1. One of the more admirable traits about my fellow sciurines is the fact that they have very little fear of failure. No matter how dramatically their mission goes awry, they will try, try again. Unless it kills them, but they’re pretty indestructible when left to their own devices. They are a very determines species… I wish I had half the ambition they do…

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    1. This guy fell two stories into a bush and was back on the deck as soon as he cleared his brain or ate all the seeds he dropped on the ground. They do NOT give up. I know a lot of feeders give up, though. If they would come, eat something, then go home, no problem. But they grab onto the feeder — either feeder — and will not be removed short of a whack on the head. They just get bolder every day and I do not want to get into a fight in which I get bitten and the squirrel STILL eats the whole seed bin.

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  2. Wonderful pictures, Marilyn! Love the falling and leaping ones. They are audacious little blighters, aren’t they? Have you thought of a water pistol? It might teach them a lesson without you having to risk being bitten. Good luck with them, anyway, they’re pretty determined creatures. Very photogenic though. 🙂

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    1. I took one down today. It needed a thorough cleaning and I’m considering leaving it down for a while. It’s spring and there’s real food for the birds and squirrels. They don’t need our feeder all summer. But we’ll see. Those squirrels are definitely bolder by the day.

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    1. I also have the least easily frightened squirrels. They pay as little attention to me as the dogs! And that’s saying something because the dogs ignore me unless I’ve got food in my hand. Or they want to play ball!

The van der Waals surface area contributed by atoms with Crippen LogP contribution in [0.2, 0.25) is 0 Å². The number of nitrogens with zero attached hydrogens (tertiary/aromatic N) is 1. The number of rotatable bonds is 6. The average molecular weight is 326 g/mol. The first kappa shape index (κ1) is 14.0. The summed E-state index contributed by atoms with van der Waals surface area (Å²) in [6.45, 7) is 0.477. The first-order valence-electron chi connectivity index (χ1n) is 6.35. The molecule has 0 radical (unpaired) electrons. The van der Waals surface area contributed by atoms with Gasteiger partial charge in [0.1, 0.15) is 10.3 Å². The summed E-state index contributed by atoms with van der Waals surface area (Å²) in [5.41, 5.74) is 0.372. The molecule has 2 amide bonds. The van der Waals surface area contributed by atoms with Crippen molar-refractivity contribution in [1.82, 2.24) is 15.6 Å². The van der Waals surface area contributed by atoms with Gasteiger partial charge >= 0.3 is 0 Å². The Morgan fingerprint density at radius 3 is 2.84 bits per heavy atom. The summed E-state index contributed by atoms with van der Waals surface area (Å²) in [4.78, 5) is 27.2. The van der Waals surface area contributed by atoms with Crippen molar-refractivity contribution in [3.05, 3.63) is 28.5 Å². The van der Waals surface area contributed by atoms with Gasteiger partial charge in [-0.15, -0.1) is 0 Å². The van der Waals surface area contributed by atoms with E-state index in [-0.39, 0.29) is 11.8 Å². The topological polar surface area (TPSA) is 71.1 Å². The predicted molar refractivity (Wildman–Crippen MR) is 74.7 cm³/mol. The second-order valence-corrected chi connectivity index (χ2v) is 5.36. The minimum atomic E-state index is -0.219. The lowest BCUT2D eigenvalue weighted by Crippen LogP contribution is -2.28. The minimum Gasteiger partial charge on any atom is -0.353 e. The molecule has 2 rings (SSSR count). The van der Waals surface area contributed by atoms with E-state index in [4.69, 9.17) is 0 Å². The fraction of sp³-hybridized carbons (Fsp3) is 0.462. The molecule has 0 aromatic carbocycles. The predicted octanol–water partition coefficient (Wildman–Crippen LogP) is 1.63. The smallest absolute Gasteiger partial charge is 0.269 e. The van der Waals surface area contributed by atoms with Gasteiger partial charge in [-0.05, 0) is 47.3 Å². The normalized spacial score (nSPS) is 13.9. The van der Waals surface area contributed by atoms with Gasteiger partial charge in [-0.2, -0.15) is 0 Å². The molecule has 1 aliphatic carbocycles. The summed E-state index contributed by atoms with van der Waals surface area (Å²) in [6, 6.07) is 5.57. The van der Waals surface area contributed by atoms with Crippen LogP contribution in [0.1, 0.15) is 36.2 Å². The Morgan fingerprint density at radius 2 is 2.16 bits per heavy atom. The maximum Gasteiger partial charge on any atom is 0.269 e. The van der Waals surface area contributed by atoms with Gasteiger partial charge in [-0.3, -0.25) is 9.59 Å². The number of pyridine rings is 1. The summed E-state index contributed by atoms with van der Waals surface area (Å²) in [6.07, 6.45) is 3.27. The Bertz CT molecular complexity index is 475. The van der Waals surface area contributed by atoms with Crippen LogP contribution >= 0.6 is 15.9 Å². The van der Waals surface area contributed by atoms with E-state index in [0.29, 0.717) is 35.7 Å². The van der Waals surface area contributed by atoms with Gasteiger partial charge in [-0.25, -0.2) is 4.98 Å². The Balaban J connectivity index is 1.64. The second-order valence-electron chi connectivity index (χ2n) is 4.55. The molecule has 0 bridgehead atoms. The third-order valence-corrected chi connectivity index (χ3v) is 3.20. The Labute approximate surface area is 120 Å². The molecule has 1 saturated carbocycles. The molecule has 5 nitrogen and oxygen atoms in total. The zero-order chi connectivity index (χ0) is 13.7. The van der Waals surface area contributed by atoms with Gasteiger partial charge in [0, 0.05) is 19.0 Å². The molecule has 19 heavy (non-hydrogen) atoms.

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  3. Brilliant post and brilliant pictures as always.

    I think all of us that feed birds need to realise that whilst we think we’re putting out bird feeders – we are delusional…

    Maybe it might be worth taking them down for a while – or get a garden hose pipe with power spray attachment – bit better than a water pistol but not as bad as a pressure washer (save that for later).

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    1. The bullying, well, the animals have to sort that out themselves — but the massive eating orgy of the squirrels is ridiculous. They eat pounds of food a day and if they don’t quit, WE will have to quit. Birdseed is NOT cheap.

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    1. Evil, your kin folk are asking for trouble. I told one of your cousins to get off the damn bird feeder. He gave me an insolent. dirty look and just kept munching. Finally, I opened the door and, with my fourth warning, your cousin squirrel glared at me and slowly, very slowly sauntered away. He slithered under the porch where I could clearly see him – just biding time for a return. Your cousin’s future doesn’t look good.

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      1. I’m suggesting we set up guard posting times. I get the first watch, Garry can take the second. Garry says he can see them watching the deck from underneath because he could see them from the downstairs bathroom. Maybe the answer is letting the feeders go empty for a few weeks. There IS food in the woods now … but I enjoy the birds. They have become sort of a hobby and I would miss them. But there’s also reality. Garry filled the feeder today and I’m sure by the time we get up in the morning, more than half of it will be gone.

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        1. Actually, depending on whether or not the gypsy moth caterpillars take over, we may need to leave the feeders up so the birds have something to eat. Those caterpillars strip the trees. I can’t believe we have the insect invasion TOO.